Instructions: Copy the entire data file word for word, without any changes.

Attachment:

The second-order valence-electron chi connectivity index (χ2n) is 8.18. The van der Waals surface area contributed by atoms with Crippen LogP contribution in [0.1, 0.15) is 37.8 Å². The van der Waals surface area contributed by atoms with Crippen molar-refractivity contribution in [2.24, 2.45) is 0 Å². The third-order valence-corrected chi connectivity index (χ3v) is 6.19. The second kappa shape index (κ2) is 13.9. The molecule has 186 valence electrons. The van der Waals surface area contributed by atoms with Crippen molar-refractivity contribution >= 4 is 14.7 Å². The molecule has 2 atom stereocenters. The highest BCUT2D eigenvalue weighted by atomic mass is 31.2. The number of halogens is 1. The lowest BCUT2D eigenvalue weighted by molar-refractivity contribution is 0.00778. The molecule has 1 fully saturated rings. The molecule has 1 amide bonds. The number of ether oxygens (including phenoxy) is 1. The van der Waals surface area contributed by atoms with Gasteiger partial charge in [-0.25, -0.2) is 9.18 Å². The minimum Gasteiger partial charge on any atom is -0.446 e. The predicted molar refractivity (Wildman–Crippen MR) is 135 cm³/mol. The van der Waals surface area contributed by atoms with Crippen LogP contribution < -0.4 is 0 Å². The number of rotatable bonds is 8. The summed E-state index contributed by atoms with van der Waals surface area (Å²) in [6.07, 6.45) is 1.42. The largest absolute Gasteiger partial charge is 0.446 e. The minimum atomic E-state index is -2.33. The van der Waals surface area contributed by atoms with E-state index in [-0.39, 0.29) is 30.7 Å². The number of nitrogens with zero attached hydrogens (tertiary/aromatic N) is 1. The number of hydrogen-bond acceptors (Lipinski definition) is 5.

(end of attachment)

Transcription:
The second-order valence-electron chi connectivity index (χ2n) is 8.18. The van der Waals surface area contributed by atoms with Crippen LogP contribution in [0.1, 0.15) is 37.8 Å². The van der Waals surface area contributed by atoms with Crippen molar-refractivity contribution in [2.24, 2.45) is 0 Å². The third-order valence-corrected chi connectivity index (χ3v) is 6.19. The second kappa shape index (κ2) is 13.9. The molecule has 186 valence electrons. The van der Waals surface area contributed by atoms with Crippen molar-refractivity contribution >= 4 is 14.7 Å². The molecule has 2 atom stereocenters. The highest BCUT2D eigenvalue weighted by atomic mass is 31.2. The number of halogens is 1. The lowest BCUT2D eigenvalue weighted by molar-refractivity contribution is 0.00778. The molecule has 1 fully saturated rings. The molecule has 1 amide bonds. The number of ether oxygens (including phenoxy) is 1. The van der Waals surface area contributed by atoms with Gasteiger partial charge in [-0.25, -0.2) is 9.18 Å². The minimum Gasteiger partial charge on any atom is -0.446 e. The predicted molar refractivity (Wildman–Crippen MR) is 135 cm³/mol. The van der Waals surface area contributed by atoms with Crippen LogP contribution < -0.4 is 0 Å². The number of rotatable bonds is 8. The summed E-state index contributed by atoms with van der Waals surface area (Å²) in [6.07, 6.45) is 1.42. The largest absolute Gasteiger partial charge is 0.446 e. The minimum atomic E-state index is -2.33. The van der Waals surface area contributed by atoms with E-state index in [-0.39, 0.29) is 30.7 Å². The number of nitrogens with zero attached hydrogens (tertiary/aromatic N) is 1. The number of hydrogen-bond acceptors (Lipinski definition) is 5.